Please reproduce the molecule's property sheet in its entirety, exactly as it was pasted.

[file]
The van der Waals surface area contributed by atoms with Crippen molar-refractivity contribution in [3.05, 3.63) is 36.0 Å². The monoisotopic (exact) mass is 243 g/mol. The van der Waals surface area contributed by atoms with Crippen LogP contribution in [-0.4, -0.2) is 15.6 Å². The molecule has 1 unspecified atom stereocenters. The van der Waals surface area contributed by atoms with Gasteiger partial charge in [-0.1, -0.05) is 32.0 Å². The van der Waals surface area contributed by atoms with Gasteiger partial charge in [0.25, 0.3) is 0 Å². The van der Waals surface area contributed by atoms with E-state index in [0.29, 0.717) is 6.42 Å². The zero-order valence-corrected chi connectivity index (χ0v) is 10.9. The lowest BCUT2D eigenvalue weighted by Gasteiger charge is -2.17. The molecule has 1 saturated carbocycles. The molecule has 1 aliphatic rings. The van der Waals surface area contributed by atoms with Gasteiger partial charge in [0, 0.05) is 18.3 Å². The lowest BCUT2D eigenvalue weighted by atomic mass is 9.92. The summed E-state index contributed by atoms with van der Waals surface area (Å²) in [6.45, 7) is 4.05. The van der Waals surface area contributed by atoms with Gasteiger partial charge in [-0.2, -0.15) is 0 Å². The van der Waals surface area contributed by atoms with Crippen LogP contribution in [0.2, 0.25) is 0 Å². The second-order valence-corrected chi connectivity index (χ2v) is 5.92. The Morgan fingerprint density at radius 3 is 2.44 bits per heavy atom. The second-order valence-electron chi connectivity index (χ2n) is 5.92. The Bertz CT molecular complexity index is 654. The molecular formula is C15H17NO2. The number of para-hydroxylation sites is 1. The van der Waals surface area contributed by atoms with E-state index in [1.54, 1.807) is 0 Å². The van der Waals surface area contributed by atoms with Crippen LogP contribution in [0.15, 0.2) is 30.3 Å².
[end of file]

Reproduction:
The van der Waals surface area contributed by atoms with Crippen molar-refractivity contribution in [3.05, 3.63) is 36.0 Å². The monoisotopic (exact) mass is 243 g/mol. The van der Waals surface area contributed by atoms with Crippen LogP contribution in [-0.4, -0.2) is 15.6 Å². The molecule has 1 unspecified atom stereocenters. The van der Waals surface area contributed by atoms with Gasteiger partial charge in [-0.1, -0.05) is 32.0 Å². The van der Waals surface area contributed by atoms with Gasteiger partial charge in [0.25, 0.3) is 0 Å². The van der Waals surface area contributed by atoms with E-state index in [0.29, 0.717) is 6.42 Å². The zero-order valence-corrected chi connectivity index (χ0v) is 10.9. The lowest BCUT2D eigenvalue weighted by Gasteiger charge is -2.17. The molecule has 1 saturated carbocycles. The molecule has 1 aliphatic rings. The van der Waals surface area contributed by atoms with Gasteiger partial charge in [0, 0.05) is 18.3 Å². The lowest BCUT2D eigenvalue weighted by atomic mass is 9.92. The summed E-state index contributed by atoms with van der Waals surface area (Å²) in [6.45, 7) is 4.05. The van der Waals surface area contributed by atoms with Gasteiger partial charge in [-0.2, -0.15) is 0 Å². The van der Waals surface area contributed by atoms with Crippen LogP contribution in [0.2, 0.25) is 0 Å². The second-order valence-corrected chi connectivity index (χ2v) is 5.92. The Morgan fingerprint density at radius 3 is 2.44 bits per heavy atom. The second-order valence-electron chi connectivity index (χ2n) is 5.92. The Bertz CT molecular complexity index is 654. The molecular formula is C15H17NO2. The number of para-hydroxylation sites is 1. The van der Waals surface area contributed by atoms with E-state index in [1.54, 1.807) is 0 Å². The van der Waals surface area contributed by atoms with Crippen LogP contribution in [0.15, 0.2) is 30.3 Å².